The US President, Donald Trump, as announced that he and his wife Melania have tested positive for COVID-19, and have started self isolation.
Dr Stephen Griffin, Associate Professor, School of Medicine, University of Leeds, said:
“It is sad to hear that President Trump, the First Lady and other members of their team have tested positive for SARS-CoV2 infection. Whilst we obviously wish them all the best and hope for a mild course of disease, it is a concern that President Trump has – I believe – a past history of heart conditions and is also in a higher risk age category for severe COVID-19.
“However, it is perhaps unsurprising that this has happened given that Trump has failed to observe basic precautions against the risks of SARS-CoV2 transmission. Most notably, these positive tests means that there is considerable risk that members of the Trump delegation present at the recent debate may have been infectious, compounded by the removal of facemasks when taking their seats; I would hope that due diligence is being applied by relevant authorities in this regard and other delegation members are being tested.
“The Presidential entourage no doubt take great care to regularly test close contacts, yet the fact that several members of staff are either positive or currently self-isolating illustrates the issues around aerosolised/droplet, or indeed other forms of SARS-CoV2 transmission, and the importance of basic preventative measures that have been largely minimised by the Trump administration, for example during various public rallies.”
Dr David Strain, Clinical senior lecturer and honorary consultant, University of Exeter Medical School, said:
“The President has repeatedly ignored the recommendations of medical experts by regularly not wearing a mask in situations where one is suggested, not physical distancing and ignoring recommendations regarding hand hygiene, as shown by his hand shaking at rallies without any discernible sanitisation, therefore the exact source of contraction is difficult to ascertain, however, it is most likely to have come from Hope Hicks, his aide who tested positive on Thursday, and with whom he was in Air Force One, only the day before.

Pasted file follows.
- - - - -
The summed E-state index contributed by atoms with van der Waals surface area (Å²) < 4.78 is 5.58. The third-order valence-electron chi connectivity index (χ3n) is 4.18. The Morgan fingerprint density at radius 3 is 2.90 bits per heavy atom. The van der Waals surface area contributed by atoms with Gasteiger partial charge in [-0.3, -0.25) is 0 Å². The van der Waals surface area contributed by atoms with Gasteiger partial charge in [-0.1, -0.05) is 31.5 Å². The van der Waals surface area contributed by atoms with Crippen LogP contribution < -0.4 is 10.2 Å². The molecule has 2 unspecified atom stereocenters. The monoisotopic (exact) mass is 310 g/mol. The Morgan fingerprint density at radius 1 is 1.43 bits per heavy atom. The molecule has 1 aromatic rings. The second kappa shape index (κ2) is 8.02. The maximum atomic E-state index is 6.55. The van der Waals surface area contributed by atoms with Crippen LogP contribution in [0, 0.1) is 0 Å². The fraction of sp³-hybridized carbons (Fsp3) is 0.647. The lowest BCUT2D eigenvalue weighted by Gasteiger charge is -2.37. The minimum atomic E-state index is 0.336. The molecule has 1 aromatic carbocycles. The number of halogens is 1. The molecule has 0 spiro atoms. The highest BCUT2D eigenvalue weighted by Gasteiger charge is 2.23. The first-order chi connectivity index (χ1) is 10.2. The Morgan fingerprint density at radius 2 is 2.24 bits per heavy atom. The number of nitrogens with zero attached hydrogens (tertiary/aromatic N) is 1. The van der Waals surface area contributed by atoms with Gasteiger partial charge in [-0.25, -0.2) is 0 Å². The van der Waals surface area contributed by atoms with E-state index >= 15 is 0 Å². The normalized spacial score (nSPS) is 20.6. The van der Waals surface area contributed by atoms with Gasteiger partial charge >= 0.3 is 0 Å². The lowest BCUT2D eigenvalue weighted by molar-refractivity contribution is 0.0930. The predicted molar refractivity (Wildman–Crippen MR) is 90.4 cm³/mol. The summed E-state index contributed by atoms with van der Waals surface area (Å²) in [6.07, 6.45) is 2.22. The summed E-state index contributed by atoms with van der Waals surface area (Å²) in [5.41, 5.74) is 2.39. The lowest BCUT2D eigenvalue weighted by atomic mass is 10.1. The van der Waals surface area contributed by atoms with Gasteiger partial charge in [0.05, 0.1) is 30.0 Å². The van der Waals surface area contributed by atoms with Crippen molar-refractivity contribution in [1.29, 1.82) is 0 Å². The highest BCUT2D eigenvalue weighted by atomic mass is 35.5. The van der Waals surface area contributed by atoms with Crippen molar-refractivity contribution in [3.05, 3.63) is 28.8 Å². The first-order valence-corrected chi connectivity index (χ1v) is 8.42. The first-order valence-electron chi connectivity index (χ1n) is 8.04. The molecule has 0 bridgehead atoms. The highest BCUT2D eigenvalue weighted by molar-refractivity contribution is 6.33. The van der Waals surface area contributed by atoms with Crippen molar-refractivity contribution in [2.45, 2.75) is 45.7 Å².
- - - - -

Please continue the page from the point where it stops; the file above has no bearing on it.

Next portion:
“As such he is likely early in the disease, Assuming he contracted the virus recently, he is likely to have few symptoms over the next 4-5 days, possibly losing his sense of smell early next week. The classic respiratory symptoms would occur midway through next week. His age and obesity, in addition to being a man, place him at an increased risk of a poor outcome from this stage, which also means he would be more susceptible to co-infections. Over this period he will hopefully make a recovery, however his physicians will be aware of the risk that a crash, similar to that of our own Prime Minister experienced at around day 10, may occur. Should this occur at his age, he would need to be hospitalised and we would be concerned for his survival.
“Whilst the President will undoubtedly have the best care in the world, COVID-19 remains a virus that has no effective cure, and he is part of a high-risk demographic. The next few weeks will be a very difficult time for the American administration.”
Dr Julian Tang, Honorary Associate Professor, Respiratory Sciences, University of Leicester, said:
“It’s not so surprising that the US President Trump has now tested positive for COVID-19 – just like the UK Prime Minister Johnson (who was also infected several months ago), they have multiple daily contacts during their everyday duties.
“But with a single (presumably PCR) positive result , it is difficult to say exactly where he is in his infection and when he was infected.
“Some articles mention that the White House staff are screened routinely for COVID-19 – if this is done weekly, and if his last test was PCR negative 7 days ago, for example, then studies suggest that he would still be shedding live virus now – but we don’t know exactly when he started becoming infectious if he was just sampled within the last 24 hours.
“He also seems relatively asymptomatic. We know that asymptomatic COVID-19 cases can shed live virus and spread infection but from a single PCR positive test result, we can’t say exactly when this infectious period started. So it would be useful to know when he was last tested (and the result) and what his symptoms are and when they started – if any.
“COVID-19 patients can be PCR positive for 20-30 days or longer but we think that they remain infectious for up to the first 10-14 days of this period and only.
“The COVID-19 incubation period is around 5 days during which you would be PCR negative – so you could test negative on a Monday, then test positive the following Friday, if you were exposed on the previous Friday, for example.